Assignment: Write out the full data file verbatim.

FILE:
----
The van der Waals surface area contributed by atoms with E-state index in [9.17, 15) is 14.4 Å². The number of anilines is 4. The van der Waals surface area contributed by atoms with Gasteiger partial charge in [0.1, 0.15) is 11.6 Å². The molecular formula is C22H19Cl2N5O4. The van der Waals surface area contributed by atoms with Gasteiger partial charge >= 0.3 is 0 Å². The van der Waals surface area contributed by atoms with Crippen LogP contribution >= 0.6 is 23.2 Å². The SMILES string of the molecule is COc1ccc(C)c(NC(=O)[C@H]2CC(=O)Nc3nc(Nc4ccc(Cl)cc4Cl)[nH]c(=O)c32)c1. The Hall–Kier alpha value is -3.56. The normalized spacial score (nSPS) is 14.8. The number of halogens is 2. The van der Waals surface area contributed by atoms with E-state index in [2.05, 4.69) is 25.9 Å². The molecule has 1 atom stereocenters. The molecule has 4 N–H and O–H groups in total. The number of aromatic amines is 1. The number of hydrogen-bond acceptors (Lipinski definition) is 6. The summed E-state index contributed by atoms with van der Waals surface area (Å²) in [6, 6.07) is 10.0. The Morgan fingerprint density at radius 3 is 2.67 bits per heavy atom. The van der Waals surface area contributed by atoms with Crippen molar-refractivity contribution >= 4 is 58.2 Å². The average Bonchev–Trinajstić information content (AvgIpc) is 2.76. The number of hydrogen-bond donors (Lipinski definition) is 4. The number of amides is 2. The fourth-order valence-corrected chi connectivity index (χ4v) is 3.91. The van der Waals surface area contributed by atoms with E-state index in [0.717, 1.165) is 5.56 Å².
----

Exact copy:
The van der Waals surface area contributed by atoms with E-state index in [9.17, 15) is 14.4 Å². The number of anilines is 4. The van der Waals surface area contributed by atoms with Gasteiger partial charge in [0.1, 0.15) is 11.6 Å². The molecular formula is C22H19Cl2N5O4. The van der Waals surface area contributed by atoms with Gasteiger partial charge >= 0.3 is 0 Å². The van der Waals surface area contributed by atoms with Crippen LogP contribution >= 0.6 is 23.2 Å². The SMILES string of the molecule is COc1ccc(C)c(NC(=O)[C@H]2CC(=O)Nc3nc(Nc4ccc(Cl)cc4Cl)[nH]c(=O)c32)c1. The Hall–Kier alpha value is -3.56. The normalized spacial score (nSPS) is 14.8. The number of halogens is 2. The van der Waals surface area contributed by atoms with E-state index in [2.05, 4.69) is 25.9 Å². The molecule has 1 atom stereocenters. The molecule has 4 N–H and O–H groups in total. The number of aromatic amines is 1. The number of hydrogen-bond acceptors (Lipinski definition) is 6. The summed E-state index contributed by atoms with van der Waals surface area (Å²) in [6, 6.07) is 10.0. The Morgan fingerprint density at radius 3 is 2.67 bits per heavy atom. The van der Waals surface area contributed by atoms with Crippen molar-refractivity contribution >= 4 is 58.2 Å². The average Bonchev–Trinajstić information content (AvgIpc) is 2.76. The number of hydrogen-bond donors (Lipinski definition) is 4. The number of amides is 2. The fourth-order valence-corrected chi connectivity index (χ4v) is 3.91. The van der Waals surface area contributed by atoms with E-state index in [0.717, 1.165) is 5.56 Å².